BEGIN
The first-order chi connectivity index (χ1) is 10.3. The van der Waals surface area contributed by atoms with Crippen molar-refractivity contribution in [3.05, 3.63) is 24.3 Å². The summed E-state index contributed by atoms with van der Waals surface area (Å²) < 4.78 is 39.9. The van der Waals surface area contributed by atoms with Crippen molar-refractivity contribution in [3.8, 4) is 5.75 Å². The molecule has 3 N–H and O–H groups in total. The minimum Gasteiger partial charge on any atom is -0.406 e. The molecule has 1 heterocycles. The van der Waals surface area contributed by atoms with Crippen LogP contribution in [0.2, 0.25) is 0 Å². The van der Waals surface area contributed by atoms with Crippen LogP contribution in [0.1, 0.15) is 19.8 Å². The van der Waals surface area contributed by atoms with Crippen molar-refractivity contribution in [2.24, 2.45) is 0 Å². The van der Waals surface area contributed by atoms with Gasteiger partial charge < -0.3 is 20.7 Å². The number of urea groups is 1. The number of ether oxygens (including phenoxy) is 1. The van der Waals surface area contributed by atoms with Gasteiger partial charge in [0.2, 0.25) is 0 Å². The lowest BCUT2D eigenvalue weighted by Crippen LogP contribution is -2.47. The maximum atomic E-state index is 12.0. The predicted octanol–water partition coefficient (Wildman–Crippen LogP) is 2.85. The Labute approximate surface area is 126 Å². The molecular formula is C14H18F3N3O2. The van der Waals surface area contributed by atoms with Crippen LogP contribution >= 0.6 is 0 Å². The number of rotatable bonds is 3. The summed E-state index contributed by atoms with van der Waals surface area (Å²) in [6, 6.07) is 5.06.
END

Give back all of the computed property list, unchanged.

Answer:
The first-order chi connectivity index (χ1) is 10.3. The van der Waals surface area contributed by atoms with Crippen molar-refractivity contribution in [3.05, 3.63) is 24.3 Å². The summed E-state index contributed by atoms with van der Waals surface area (Å²) < 4.78 is 39.9. The van der Waals surface area contributed by atoms with Crippen molar-refractivity contribution in [3.8, 4) is 5.75 Å². The molecule has 3 N–H and O–H groups in total. The minimum Gasteiger partial charge on any atom is -0.406 e. The molecule has 1 heterocycles. The van der Waals surface area contributed by atoms with Crippen LogP contribution in [0.2, 0.25) is 0 Å². The van der Waals surface area contributed by atoms with Crippen LogP contribution in [0.1, 0.15) is 19.8 Å². The van der Waals surface area contributed by atoms with Crippen molar-refractivity contribution in [2.24, 2.45) is 0 Å². The van der Waals surface area contributed by atoms with Gasteiger partial charge < -0.3 is 20.7 Å². The number of urea groups is 1. The number of ether oxygens (including phenoxy) is 1. The van der Waals surface area contributed by atoms with Gasteiger partial charge in [0.2, 0.25) is 0 Å². The lowest BCUT2D eigenvalue weighted by Crippen LogP contribution is -2.47. The maximum atomic E-state index is 12.0. The predicted octanol–water partition coefficient (Wildman–Crippen LogP) is 2.85. The Labute approximate surface area is 126 Å². The molecular formula is C14H18F3N3O2. The van der Waals surface area contributed by atoms with Crippen LogP contribution >= 0.6 is 0 Å². The number of rotatable bonds is 3. The summed E-state index contributed by atoms with van der Waals surface area (Å²) in [6, 6.07) is 5.06.